AIDS and Behavior

, Volume 23, Issue 1, pp 15–20 | Cite as

A Network Intervention to Locate Newly HIV Infected Persons Within MSM Networks in Chicago

  • Ethan MorganEmail author
  • Britt Skaathun
  • Georgios K. Nikolopoulos
  • Dimitrios Paraskevis
  • Leslie D. Williams
  • Pavlo Smyrnov
  • Samuel R. Friedman
  • John A. Schneider
Original Paper


Individuals with recent/acute HIV-infection have an increased likelihood of disease transmission. To evaluate effectiveness of identifying recent infections, we compared networks of recently and long-term HIV-infected individuals. The Transmission Reduction Intervention Project included two separate arms of recruitment, networks of recently HIV-infected individuals and networks of long-term HIV-infected individuals. Networks of each were recruited and tested for HIV and syphilis infection. The per-seed yield ratios of recruitment were compared between arms. Overall, 84 (41.6%) of 202 participants were identified as HIV-positive. HIV prevalence was higher (p < 0.001) among networks of recent seeds (33/96, 34.4%) compared to long-term seeds (6/31, 19.4%). More individuals were identified with active syphilis infection (p = 0.007) among networks of recent seeds (15/96, 15.6%), compared to networks of long-term seeds (3/31, 9.7%). Network-based recruitment of recently HIV-infected individuals was more effective at identifying HIV and syphilis infection. Allocation of public health resources may be improved by targeting interventions toward networks of recently HIV-infected individuals.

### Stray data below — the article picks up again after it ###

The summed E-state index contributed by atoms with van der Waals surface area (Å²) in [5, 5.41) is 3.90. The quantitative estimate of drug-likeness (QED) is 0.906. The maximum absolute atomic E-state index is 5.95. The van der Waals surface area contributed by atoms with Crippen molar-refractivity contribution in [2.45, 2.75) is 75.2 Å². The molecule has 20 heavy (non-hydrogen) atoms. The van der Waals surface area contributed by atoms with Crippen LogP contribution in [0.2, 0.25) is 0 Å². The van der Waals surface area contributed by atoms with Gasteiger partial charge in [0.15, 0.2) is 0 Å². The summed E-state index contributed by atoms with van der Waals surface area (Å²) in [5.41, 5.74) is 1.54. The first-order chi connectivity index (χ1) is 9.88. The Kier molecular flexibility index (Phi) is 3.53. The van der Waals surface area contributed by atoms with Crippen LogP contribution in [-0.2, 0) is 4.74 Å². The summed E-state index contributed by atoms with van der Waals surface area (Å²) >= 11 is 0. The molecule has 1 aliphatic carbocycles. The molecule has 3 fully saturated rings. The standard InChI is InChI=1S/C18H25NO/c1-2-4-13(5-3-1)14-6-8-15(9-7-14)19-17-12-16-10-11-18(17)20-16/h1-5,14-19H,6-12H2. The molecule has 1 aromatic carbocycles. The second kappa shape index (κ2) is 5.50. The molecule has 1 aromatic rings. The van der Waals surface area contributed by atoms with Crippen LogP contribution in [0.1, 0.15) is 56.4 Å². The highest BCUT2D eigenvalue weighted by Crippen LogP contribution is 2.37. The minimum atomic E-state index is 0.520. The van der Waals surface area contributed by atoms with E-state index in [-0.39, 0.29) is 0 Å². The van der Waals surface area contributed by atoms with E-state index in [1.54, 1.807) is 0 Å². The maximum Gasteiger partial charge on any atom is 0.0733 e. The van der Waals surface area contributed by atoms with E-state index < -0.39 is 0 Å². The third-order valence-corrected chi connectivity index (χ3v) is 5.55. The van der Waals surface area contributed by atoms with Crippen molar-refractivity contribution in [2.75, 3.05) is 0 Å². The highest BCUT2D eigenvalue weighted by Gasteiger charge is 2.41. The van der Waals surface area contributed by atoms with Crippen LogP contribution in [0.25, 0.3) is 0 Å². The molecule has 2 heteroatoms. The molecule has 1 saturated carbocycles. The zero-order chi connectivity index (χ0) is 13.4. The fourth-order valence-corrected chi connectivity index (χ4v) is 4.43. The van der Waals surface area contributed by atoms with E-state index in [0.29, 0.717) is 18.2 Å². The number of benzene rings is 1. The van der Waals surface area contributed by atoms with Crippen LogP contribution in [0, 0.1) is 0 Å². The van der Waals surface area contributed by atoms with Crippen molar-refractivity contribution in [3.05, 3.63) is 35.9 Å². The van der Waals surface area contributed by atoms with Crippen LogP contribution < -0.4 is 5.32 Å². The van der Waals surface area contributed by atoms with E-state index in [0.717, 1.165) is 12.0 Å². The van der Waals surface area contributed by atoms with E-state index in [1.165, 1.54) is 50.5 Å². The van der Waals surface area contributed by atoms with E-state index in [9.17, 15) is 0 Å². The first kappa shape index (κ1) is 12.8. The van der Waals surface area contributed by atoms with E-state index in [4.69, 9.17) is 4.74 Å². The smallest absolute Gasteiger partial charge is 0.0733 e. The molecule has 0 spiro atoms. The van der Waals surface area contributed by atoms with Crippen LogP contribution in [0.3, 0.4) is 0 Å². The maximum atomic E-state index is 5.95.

HIV Network Syphilis Intervention 



This intervention was supported by the United States (US) National Institute on Drug Abuse (NIDA) (DP1DA034989). This work was also supported by grants R01DA033875, R21 AI118998 and the FOCUS 801266112, Gilead Sciences. The funding source had no role in the design and conduct of the study; collection, management, analysis, and interpretation of the data; preparation, review, or approval of the manuscript; and decision to submit the manuscript for publication.


This intervention was supported by the United States (US) National Institute on Drug Abuse (NIDA) (DP1DA034989). This work was also supported by grants R01DA033875, R21 AI118998 and the FOCUS 801266112, Gilead Sciences.

Compliance with Ethical Standards

Conflict of interest

The authors declare that they have no conflicts of interest.

Ethical Approval

All procedures performed in studies involving human participants were in accordance with the ethical standards of the institutional and/or national research committee and with the 1964 Helsinki declaration and its later amendments or comparable ethical standards.

Informed Consent

Informed consent was obtained from all individual participants included in the study.

Supplementary material

10461_2018_2202_MOESM1_ESM.docx (19 kb)
Supplementary material 1 (DOCX 19 kb)


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Copyright information

© Springer Science+Business Media, LLC, part of Springer Nature 2018

Authors and Affiliations

  • Ethan Morgan
    • 1
    Email author
  • Britt Skaathun
    • 1
  • Georgios K. Nikolopoulos
    • 2
  • Dimitrios Paraskevis
    • 3
  • Leslie D. Williams
    • 4
  • Pavlo Smyrnov
    • 5
  • Samuel R. Friedman
    • 4
  • John A. Schneider
    • 1
  1. 1.Department of Public Health SciencesUniversity of ChicagoChicagoUSA
  2. 2.Medical SchoolUniversity of CyprusNicosiaCyprus
  3. 3.Department of Hygiene and EpidemiologyUniversity of AthensAthensGreece
  4. 4.National Development and Research InstitutesNew YorkUSA
  5. 5.Alliance for Public HealthKievUkraine

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